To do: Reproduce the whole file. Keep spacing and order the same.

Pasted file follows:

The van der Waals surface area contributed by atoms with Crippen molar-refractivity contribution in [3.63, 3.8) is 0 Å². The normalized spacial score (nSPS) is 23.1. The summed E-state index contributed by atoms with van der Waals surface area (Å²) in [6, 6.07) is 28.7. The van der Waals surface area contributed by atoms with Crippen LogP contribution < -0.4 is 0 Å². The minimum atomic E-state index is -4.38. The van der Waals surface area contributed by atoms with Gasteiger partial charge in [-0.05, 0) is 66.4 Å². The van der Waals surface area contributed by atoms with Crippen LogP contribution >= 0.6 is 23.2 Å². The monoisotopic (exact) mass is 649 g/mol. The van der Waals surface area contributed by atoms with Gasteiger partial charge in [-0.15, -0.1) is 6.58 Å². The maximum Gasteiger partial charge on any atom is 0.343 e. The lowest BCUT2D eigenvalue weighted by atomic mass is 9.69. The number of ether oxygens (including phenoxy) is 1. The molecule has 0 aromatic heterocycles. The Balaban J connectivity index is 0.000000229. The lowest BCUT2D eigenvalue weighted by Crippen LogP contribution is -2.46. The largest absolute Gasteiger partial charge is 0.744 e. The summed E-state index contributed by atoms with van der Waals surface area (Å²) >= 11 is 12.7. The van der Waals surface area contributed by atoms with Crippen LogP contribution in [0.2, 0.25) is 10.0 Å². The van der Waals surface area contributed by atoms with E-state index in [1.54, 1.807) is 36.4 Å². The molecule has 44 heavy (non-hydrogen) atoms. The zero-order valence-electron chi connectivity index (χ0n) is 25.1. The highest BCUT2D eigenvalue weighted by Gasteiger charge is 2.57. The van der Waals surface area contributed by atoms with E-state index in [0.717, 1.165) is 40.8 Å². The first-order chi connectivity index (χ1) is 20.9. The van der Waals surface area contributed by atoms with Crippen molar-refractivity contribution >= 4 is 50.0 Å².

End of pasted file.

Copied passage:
The van der Waals surface area contributed by atoms with Crippen molar-refractivity contribution in [3.63, 3.8) is 0 Å². The normalized spacial score (nSPS) is 23.1. The summed E-state index contributed by atoms with van der Waals surface area (Å²) in [6, 6.07) is 28.7. The van der Waals surface area contributed by atoms with Crippen LogP contribution < -0.4 is 0 Å². The minimum atomic E-state index is -4.38. The van der Waals surface area contributed by atoms with Gasteiger partial charge in [-0.05, 0) is 66.4 Å². The van der Waals surface area contributed by atoms with Crippen LogP contribution >= 0.6 is 23.2 Å². The monoisotopic (exact) mass is 649 g/mol. The van der Waals surface area contributed by atoms with Gasteiger partial charge in [-0.15, -0.1) is 6.58 Å². The maximum Gasteiger partial charge on any atom is 0.343 e. The lowest BCUT2D eigenvalue weighted by atomic mass is 9.69. The number of ether oxygens (including phenoxy) is 1. The molecule has 0 aromatic heterocycles. The Balaban J connectivity index is 0.000000229. The lowest BCUT2D eigenvalue weighted by Crippen LogP contribution is -2.46. The largest absolute Gasteiger partial charge is 0.744 e. The summed E-state index contributed by atoms with van der Waals surface area (Å²) >= 11 is 12.7. The van der Waals surface area contributed by atoms with Crippen LogP contribution in [0.2, 0.25) is 10.0 Å². The van der Waals surface area contributed by atoms with E-state index in [1.54, 1.807) is 36.4 Å². The molecule has 44 heavy (non-hydrogen) atoms. The zero-order valence-electron chi connectivity index (χ0n) is 25.1. The highest BCUT2D eigenvalue weighted by Gasteiger charge is 2.57. The van der Waals surface area contributed by atoms with E-state index in [0.717, 1.165) is 40.8 Å². The first-order chi connectivity index (χ1) is 20.9. The van der Waals surface area contributed by atoms with Crippen molar-refractivity contribution >= 4 is 50.0 Å².